Homegrown success brings new hope for Parkinson’s disease patients

Melbourne once again proves it is an emerging powerhouse in the biotech and medtech sphere as leading minds at the Florey Institute partner with Global Kinetics Corporation to develop a world first piece of tech.

PKG – a wristwatch style device changing lives

Global Kinetics Corporation (GKC), with researchers from the Florey Institute of Neuroscience and Mental Health, have created a medical device, known as the Parkinson’s KinetiGraph™ (PKG™) movement recording. The PKG™ Data Logger looks similar to a wristwatch and automatically records tremor movement data to assist doctors in their diagnosis and treatment of the symptoms of movement disorders, such as Parkinson’s Disease.

Michelle Goldsmith is the Business Development Director of Global Kinetics Corporation.

“Treating Parkinson’s patients has at times been difficult because [doctors] need to conduct an assessment of movement of people with Parkinson’s. Until our technology became available there was no way of remotely assessing that accurately.”

This month marks the completion of 13,000 PKG reports and the device is now available in 17 different countries.

Melbourne’s collaborative environment is key to success

The product is a home-grown success story, says Ms Goldsmith: “The device is manufactured and designed in Melbourne, research is conducted in Melbourne and we also have our head office here in Melbourne.”

Facilitated by the Victorian Government, Global Kinetics Corporation have developed a number of strategic partnerships and collaborations with local institutes, such as the Florey Institute of Neuroscience and Mental Health, St Vincent’s and Royal Melbourne Hospitals.

“The environment [in Melbourne] has been fantastic. It is central to the success of company,” explains Ms Goldsmith.

Tackling Diseases of Aging Together

Professor Ashley Bush, CEO of The Florey Institute of Neuroscience and Mental Health agrees and says that Melbourne has a concentration of activity, particularly at the Florey.

“I think [the concentration is] part of the reason our clinical expertise is up to the highest standard in the world. The U.S. FDA, for example, trusts our abilities and will trust our data in terms of registering new drugs. Big drug companies from the United States for example, won’t hesitate in using Australian investigators to do clinical trials.”

Professor Malcolm Horne’s research work with the Florey Institute, and also as a co-founder of GKC and co-developer of the PKG is just one great example of what is coming out of Melbourne currently.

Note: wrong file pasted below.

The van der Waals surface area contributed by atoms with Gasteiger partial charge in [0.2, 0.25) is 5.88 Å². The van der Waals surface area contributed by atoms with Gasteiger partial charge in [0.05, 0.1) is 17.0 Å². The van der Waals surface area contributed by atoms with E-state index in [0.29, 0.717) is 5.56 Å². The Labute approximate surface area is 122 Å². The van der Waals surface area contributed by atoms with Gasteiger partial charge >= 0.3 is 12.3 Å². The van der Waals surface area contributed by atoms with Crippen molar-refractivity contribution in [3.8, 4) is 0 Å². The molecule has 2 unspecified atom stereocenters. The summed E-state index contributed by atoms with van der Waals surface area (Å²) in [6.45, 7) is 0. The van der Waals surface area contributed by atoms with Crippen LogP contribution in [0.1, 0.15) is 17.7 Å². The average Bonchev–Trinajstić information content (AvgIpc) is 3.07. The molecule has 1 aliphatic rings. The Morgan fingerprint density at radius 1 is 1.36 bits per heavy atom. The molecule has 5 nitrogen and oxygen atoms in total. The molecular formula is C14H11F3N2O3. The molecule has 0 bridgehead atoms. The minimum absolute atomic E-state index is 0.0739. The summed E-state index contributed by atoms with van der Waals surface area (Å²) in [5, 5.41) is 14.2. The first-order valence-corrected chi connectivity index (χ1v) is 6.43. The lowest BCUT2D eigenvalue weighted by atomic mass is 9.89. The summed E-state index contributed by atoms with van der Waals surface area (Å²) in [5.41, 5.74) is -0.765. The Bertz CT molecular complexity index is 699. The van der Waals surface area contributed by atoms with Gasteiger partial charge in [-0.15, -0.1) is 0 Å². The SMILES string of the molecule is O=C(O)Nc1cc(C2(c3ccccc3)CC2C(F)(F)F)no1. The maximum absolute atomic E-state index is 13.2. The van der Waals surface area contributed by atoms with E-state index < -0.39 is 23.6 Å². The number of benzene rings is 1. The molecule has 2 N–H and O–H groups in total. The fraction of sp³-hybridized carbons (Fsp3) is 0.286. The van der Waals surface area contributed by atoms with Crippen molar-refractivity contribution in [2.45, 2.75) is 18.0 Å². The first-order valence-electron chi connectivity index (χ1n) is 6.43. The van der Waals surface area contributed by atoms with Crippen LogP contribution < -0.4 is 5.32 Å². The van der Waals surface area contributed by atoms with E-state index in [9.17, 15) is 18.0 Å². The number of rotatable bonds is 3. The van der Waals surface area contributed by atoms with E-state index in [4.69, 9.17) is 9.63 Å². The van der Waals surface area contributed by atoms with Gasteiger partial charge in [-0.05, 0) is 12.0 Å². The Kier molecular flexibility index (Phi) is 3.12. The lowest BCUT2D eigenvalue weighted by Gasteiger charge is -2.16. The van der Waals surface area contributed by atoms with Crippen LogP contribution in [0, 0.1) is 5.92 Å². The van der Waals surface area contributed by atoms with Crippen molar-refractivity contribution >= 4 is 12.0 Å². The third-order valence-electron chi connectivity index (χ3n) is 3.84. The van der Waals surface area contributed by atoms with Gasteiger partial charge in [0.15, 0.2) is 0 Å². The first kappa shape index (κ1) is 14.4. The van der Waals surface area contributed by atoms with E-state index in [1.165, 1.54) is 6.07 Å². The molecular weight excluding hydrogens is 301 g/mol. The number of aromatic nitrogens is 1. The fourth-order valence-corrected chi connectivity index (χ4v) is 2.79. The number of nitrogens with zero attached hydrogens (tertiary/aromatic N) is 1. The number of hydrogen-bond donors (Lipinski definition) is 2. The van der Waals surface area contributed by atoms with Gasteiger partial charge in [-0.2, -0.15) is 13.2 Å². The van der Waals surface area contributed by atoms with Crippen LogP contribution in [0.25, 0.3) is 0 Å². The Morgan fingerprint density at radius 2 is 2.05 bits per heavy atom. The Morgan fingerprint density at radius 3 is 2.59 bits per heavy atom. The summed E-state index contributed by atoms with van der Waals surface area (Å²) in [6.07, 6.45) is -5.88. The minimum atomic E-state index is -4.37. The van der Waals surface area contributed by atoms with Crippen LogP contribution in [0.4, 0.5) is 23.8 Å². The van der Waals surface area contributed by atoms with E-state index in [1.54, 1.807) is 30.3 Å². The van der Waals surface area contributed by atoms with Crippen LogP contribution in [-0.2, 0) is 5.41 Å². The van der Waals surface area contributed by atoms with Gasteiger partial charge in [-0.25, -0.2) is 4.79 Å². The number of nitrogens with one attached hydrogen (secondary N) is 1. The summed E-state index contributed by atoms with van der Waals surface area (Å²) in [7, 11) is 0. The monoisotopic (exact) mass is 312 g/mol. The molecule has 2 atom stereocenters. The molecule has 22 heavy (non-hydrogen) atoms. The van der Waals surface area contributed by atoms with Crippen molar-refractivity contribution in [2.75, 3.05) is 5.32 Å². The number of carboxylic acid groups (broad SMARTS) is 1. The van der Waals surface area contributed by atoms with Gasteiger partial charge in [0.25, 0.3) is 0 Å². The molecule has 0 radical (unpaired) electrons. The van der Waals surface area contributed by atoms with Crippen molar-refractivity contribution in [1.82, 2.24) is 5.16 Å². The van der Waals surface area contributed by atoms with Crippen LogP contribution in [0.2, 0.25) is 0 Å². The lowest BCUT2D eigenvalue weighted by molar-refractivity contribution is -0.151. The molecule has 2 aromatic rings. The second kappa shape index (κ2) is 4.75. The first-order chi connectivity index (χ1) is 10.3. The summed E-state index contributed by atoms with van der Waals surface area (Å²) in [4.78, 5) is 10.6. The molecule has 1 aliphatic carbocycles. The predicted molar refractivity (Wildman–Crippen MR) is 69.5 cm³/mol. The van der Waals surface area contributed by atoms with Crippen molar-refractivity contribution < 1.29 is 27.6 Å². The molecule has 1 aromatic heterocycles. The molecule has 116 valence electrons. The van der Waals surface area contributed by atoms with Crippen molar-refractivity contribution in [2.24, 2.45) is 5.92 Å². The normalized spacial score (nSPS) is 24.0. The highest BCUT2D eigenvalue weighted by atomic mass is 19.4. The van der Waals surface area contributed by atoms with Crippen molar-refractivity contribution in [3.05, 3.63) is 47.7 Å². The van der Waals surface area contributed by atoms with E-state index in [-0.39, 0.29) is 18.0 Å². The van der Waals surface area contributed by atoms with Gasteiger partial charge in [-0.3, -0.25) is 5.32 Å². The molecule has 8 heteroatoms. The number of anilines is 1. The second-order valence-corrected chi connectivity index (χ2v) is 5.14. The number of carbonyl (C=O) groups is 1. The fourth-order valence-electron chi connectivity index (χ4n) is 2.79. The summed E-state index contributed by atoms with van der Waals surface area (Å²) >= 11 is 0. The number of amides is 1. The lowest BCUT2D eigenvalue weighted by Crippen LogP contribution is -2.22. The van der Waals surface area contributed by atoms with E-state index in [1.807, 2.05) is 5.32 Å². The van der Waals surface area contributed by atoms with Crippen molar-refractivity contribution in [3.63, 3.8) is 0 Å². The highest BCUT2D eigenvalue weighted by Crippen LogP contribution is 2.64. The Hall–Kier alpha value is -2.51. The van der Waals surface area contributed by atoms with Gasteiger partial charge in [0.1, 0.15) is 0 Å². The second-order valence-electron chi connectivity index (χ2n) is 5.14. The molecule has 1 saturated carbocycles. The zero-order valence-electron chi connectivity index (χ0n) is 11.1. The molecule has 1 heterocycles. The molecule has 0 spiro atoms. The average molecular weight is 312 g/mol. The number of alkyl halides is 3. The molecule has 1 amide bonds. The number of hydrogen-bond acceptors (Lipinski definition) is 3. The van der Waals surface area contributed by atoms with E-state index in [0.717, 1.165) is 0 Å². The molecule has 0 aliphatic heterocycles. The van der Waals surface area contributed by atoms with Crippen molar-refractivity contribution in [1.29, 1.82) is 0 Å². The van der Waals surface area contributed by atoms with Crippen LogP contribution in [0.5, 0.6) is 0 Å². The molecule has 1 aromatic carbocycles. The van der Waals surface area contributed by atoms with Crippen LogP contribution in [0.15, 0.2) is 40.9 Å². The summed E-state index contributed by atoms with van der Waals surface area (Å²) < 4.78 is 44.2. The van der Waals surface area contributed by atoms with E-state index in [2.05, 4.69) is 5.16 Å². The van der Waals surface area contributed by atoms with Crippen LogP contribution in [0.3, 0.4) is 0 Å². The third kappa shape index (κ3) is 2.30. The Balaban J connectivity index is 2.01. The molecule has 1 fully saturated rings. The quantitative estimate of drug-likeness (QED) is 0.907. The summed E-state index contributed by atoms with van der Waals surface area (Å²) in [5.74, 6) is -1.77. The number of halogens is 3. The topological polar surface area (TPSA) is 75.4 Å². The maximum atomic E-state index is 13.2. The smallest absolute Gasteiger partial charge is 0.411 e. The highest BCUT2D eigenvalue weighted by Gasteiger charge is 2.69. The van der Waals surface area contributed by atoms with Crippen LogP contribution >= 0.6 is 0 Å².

“Scientifically our achievements are pretty impressive. We certainly punch above our weight, as they say,” said Professor Bush.

Melbourne on a Global Stage

The power of this collaboration was evident on a recent US trip. Dr Krystal Evans, CEO of BioMelbourne Network led a delegation of 15 companies, including GKC, on a trip to Boston, also taking in the AdvaMed conference in Minneapolis.

“This is the 4th year that Melbourne has sent a delegation of companies to this conference, which is the leading medtech conference in North America, a global hub of medical technology,” explains Dr Evans. “GKC were one [of those companies] – they’ve just got their FDA Approval – and had a series of very productive meetings and explored new markets for their data logger.”

The Victorian Government’s international office in New York facilitated setting up many of these meetings between Melbourne and US-based companies. The delegation typifies the cutting edge and collaborative approach that is at the heart of innovation in Melbourne’s biotech and med-tech scene.

The Future is Bright

Ms Goldsmith acknowledges the role the State Government plays. “I feel the Victorian Government have been long standing supporters of medtech here in Victoria and that we are grateful for the support we’ve received from the State Government. The State’s future in digital health is particularly bright and a lot of that comes down to the support the State Government has provided.”